Kitchen Selection Criteria

I was confronted by a bewildering array of models when searching for a coffee maker in the store today.  What finally pushed me to buy the one I brought home was that I found the user’s manual stuffed inside the display model.  I gave it a once-over to see what kind of cleaning ritual it would require.  This is a pet peeve of mine, in that so many things seem to require hand washing.  This one listed the carafe, lid, and brew basket as being top-rack dishwasher safe, which was what put it on top (despite a slew of units with more features and “cooler” form factors).  I don’t know whether the other units were dishwasher safe or not, as they don’t seem to list that feature anywhere on the packaging. 

This sort of thing has driven me to junk more than one kitchen appliance.  The best example of this would be the Mr. Coffee model TM50P Iced Tea Maker.  I was frustrated beyond belief by the cleanup involved with it.  The brew basket required hand washing and it was molded with a set of raised “fins” radiating from the center to the outside, leaving hundreds of little depressions that were impossible to get clean.  When I started looking for a replacement, I spent a lot of time researching units.  Unfortunately, I didn’t find any that were dishwasher safe, but I did find the Hamilton Beach 40911, which is much easier to clean (no obnoxious spider-web of fins to get tea gunk out of).  One of these days I’m going to take the Mr. Coffee to the range and give it the 12-ga therapy it so richly deserves…

Anyhow, I wish more manufacturers would be up-front and put it right on the box if the unit is dishwasher safe.  That’s a major selling point for me.

Update: As I mentioned in the comments, the new unit was having problems getting the water to siphon through the heater.  I thought I had it fixed, but after one pot it decided it didn’t want to flow anymore.  I finally ended up taking it back and getting a refund.  I did some research on this model on and came to the conclusion that I should have researched before going to the store.  The reviews were almost uniformly bad on this unit.


  1. Jay says:

    I like that Mr. Coffee you bought!  We never actually replaced the dead GE.  Instead we’ve been using my $9 office coffeemaker that I was never using at the office anymore (though sometimes I miss having that option)for I think a year and a half.

    Sooner or later I did want a new one, as the one we use is showing its age (mainly in the form of not keeping the pot hot enough).  I never thought of looking explicitly at dishwasher safeness.  I was leaning toward either as cheap and simple as possible, shades of the current unit, or fancier so it has a time and the coffee can meet me in the kitchen as soon as I get up in the morning.

  2. Well… so far, so bad.  I haven’t successfully made any coffee with it. 

    The first time this morning was my fault in that I accidentally put two filters in.  I was used to the cone filters, which are folded and stacked in such a way to make it impossible to get two.  These “basket” style filters come stacked on top of each other and they’re so thin it’s easy to get two.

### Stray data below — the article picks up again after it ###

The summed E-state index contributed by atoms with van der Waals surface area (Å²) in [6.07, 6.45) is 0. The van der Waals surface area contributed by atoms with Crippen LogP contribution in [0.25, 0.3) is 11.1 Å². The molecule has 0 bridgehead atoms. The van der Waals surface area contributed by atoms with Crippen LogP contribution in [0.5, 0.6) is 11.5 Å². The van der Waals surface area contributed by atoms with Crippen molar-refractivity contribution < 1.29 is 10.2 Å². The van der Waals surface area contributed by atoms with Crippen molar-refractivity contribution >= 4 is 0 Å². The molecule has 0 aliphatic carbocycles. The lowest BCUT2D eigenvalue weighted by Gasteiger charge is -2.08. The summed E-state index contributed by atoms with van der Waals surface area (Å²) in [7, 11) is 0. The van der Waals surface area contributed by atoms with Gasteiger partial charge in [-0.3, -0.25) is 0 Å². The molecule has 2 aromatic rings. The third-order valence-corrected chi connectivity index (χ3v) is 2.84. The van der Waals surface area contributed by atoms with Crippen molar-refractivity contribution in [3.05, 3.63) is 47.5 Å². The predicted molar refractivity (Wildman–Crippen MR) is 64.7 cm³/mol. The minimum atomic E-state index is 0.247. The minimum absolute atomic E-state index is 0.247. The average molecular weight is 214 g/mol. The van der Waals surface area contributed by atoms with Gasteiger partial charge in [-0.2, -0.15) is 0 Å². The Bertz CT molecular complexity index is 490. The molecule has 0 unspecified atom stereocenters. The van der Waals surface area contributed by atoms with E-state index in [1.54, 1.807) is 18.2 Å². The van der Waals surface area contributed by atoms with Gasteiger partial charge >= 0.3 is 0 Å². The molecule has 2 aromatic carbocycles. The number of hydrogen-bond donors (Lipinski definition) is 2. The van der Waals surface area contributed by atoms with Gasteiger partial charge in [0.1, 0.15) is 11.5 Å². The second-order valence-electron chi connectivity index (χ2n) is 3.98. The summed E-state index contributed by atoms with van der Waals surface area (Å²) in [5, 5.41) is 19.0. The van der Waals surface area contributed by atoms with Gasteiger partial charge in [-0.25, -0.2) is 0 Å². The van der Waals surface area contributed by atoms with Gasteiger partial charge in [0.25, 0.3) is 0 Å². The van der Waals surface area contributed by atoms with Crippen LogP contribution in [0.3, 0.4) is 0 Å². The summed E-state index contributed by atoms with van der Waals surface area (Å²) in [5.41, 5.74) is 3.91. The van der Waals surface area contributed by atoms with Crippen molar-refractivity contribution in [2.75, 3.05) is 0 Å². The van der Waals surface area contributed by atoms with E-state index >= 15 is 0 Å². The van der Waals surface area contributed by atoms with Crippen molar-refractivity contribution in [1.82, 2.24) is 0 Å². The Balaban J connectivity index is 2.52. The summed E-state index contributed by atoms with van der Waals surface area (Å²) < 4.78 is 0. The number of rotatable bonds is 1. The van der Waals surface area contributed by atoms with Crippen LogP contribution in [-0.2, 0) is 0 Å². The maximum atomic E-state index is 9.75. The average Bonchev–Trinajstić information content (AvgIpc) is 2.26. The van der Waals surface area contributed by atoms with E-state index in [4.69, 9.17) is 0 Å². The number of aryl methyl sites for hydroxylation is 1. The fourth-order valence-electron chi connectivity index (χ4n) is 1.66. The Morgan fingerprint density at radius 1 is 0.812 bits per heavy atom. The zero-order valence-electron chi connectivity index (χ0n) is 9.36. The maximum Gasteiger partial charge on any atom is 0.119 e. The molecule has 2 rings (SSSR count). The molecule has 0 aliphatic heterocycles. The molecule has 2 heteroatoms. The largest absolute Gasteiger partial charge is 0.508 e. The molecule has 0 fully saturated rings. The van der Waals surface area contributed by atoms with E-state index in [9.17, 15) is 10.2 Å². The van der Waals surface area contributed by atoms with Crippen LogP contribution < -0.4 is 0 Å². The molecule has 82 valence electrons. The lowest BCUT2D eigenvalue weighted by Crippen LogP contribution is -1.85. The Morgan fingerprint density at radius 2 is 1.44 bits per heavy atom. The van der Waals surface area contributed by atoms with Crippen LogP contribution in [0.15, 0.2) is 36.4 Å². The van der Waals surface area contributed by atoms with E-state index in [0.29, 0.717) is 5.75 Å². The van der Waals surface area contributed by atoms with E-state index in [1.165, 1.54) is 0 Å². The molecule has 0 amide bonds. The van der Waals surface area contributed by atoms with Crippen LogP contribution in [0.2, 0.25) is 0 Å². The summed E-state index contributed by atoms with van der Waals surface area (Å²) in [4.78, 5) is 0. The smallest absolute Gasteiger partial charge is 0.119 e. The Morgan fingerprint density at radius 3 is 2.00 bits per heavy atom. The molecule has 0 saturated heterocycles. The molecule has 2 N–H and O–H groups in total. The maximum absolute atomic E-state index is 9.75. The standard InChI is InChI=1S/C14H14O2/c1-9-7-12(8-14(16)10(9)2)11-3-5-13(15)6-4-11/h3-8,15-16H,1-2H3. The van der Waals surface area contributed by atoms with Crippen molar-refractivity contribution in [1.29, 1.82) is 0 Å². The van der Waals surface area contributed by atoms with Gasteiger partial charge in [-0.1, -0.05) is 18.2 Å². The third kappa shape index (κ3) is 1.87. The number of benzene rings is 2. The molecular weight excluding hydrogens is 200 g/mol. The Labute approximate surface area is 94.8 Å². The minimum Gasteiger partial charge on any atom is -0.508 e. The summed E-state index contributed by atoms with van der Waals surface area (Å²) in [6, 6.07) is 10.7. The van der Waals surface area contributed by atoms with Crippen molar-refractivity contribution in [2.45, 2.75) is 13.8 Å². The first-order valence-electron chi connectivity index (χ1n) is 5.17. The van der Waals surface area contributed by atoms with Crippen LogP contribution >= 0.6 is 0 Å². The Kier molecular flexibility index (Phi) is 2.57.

However, I tried again a little while ago and made absolutely certain that I had only one filter.  I put four cups of water (as measure on the carafe and on the side of the unit) and four scoops of coffee (which is the same ritual I would use for the Krups), and got about 1.5 cups of a black liquid that was somewhere between coffee and motor oil in consistency.

    I’m not sure what, if anything, I’m doing wrong.  I’m starting to wonder if the unit is defective or something.

    I’m going to try cleaning it and starting over.

  3. Erik says:

    I “have heard” denture cleaner tablets and water will dissolve the coffee stain buildup without needing scrubbing.

    I have no experience with this.

    Good luck,


  4. Phelps says:

    Don’t make me question your mascalinity.  It doesn’t matter how hard it is to clean, because you shouldn’t ever clean it.  That’s like buying a gun based on how easy it is to add a trigger lock to it.  It should be rinsed, and wiped out with a paper towel a few times a month just like your coffee mug.

  5. Very funny…

    Actually, I have to admit that I rarely cleaned the Krups unit.  I would rinse out the coffee pot and the brew cup (or whatever you call it) when the coffee started to taste bad.  But that was mainly a function of the fact that it wasn’t dishwasher safe.  If it isn’t dishwasher safe, I’m not likely to clean it.

    But I don’t see anything unmasculine about using the machine. 

    Oh… and I think I figured out what was wrong with the new coffee maker.  There was some sort of little plastic “lip” on the water intake that was partially blocking it.  It appeared to be a little bit of leftover plastic from the molding process, and after I removed it, it started working better.  With that plastic blocking the intake, it was getting just enough water to emit steam, but not water, so it was basically steaming the coffee grounds, and what came out was thick, black, and vile.

    I’m still half-tempted to take it back, as it’s slower than the Krups was, but at least it’s functional now.  Still, that sort of thing indicates sloppy assembly.